After completing the course, PhD candidates will be familiar with and can immerse themselves in literature within ethnomusicology, with an emphasis on globalization issues and theory at a high theoretically level. They are also able, in an adequate fashion, to apply globalization questions within popular music genres in their thesis projects, including confronting or combining different theories as well as reflecting on issues connect to ethics and cultural understanding in this regard.
The course shall, through the curriculum, presentations and teaching, provide an updated overview of ethnomusicology with main emphasis upon globalization questions and theory. Particular emphasis is placed upon globalization questions within popular music genres. Moreover, field work as an ethnomusicological method is addressed, theoretically as well as practically. Included here are questions of ethics and cultural understanding.
In connection with world music research, the PhD candidates will become familiar with relevant subjects discussions involving global perspectives by oral based music practices both in Europe and in non-European areas (for example Indonesia/Bali, Cuba, and Gambia. Examples of themes which are addressed:
Oral based music practices in the North Calotte (Northern Norway, Northern Sweden, Northern Finland, the Kola Peninsula, etc.) in a global perspective.
North Calotte and indigenous peoples issues with a focus on Sami population in Norway, Sweden, Finland and Russia and their musical and cultural practices.
Global perspectives on musical practices in non-European areas (eg. Indonesia/Bali, Cuba and Gambia).
Globalization questions in jazz and popular music research.
There are four gatherings, each lasting two days. The gatherings will comprise practical exercises, lectures, seminar discussions and presentations and discussions of papers from the participants.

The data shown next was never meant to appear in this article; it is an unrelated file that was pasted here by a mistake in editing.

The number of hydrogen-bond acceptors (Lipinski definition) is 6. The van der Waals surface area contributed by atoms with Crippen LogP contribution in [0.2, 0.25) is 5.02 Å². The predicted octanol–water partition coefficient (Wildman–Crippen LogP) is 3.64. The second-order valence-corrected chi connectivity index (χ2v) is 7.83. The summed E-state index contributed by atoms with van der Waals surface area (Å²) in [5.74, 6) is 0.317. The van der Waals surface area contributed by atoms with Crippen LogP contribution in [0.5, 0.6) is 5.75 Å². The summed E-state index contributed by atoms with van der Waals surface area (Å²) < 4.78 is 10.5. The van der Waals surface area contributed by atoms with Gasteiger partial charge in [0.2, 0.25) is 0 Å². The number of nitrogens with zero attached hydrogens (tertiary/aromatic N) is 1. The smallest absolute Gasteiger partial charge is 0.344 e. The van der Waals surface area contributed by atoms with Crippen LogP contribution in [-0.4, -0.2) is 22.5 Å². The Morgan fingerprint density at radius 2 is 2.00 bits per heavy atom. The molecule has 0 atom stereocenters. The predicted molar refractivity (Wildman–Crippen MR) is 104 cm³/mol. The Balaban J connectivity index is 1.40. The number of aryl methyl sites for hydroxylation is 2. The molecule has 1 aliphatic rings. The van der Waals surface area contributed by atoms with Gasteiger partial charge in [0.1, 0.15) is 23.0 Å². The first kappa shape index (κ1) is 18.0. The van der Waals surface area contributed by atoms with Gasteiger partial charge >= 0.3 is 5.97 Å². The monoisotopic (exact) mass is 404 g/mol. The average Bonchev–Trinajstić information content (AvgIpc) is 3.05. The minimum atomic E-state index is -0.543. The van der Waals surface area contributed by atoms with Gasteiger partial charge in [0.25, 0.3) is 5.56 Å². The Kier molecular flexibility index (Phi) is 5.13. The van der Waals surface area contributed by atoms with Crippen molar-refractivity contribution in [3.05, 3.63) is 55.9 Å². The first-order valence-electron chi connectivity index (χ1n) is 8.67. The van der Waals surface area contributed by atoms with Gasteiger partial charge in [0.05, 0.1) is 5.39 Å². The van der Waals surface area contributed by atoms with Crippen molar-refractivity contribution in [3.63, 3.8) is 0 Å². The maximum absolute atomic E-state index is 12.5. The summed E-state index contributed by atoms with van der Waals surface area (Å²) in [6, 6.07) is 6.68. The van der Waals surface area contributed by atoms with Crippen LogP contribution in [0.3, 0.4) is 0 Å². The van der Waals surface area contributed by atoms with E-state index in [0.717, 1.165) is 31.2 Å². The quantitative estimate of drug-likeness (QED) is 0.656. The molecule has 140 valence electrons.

The candidates will prepare a paper in which connections are made between relevant practical knowledge within the field, relevant literature, and the candidate’s own thesis project. The paper should be a maximum of 10 pages long. The paper shall be made available before the gathering, and is to be presented at it.
The candidate shall provide a prepared commentary on another candidate’s paper.
Assessment methods and criteria
Individual paper in which the candidate’s own thesis work is included to whichever extent this is relevant. The scope is a maximum of 10 pages with spacing, not including references and bibliography. The submitted paper will be assessed by the individual with course responsibility and an external examiner. If the paper is assessed as a fail, a reason for this will be provided, as well as advice with regard to making improvements, and a new submission deadline given.
Assessed with the grade: pass/fail
The study programme manager, in consultation with the student representative, decides the method of evaluation and whether the courses will have a midterm- or end of term evaluation, see also the Quality System, section 4.1. Information about evaluation method for the course will be posted on Canvas.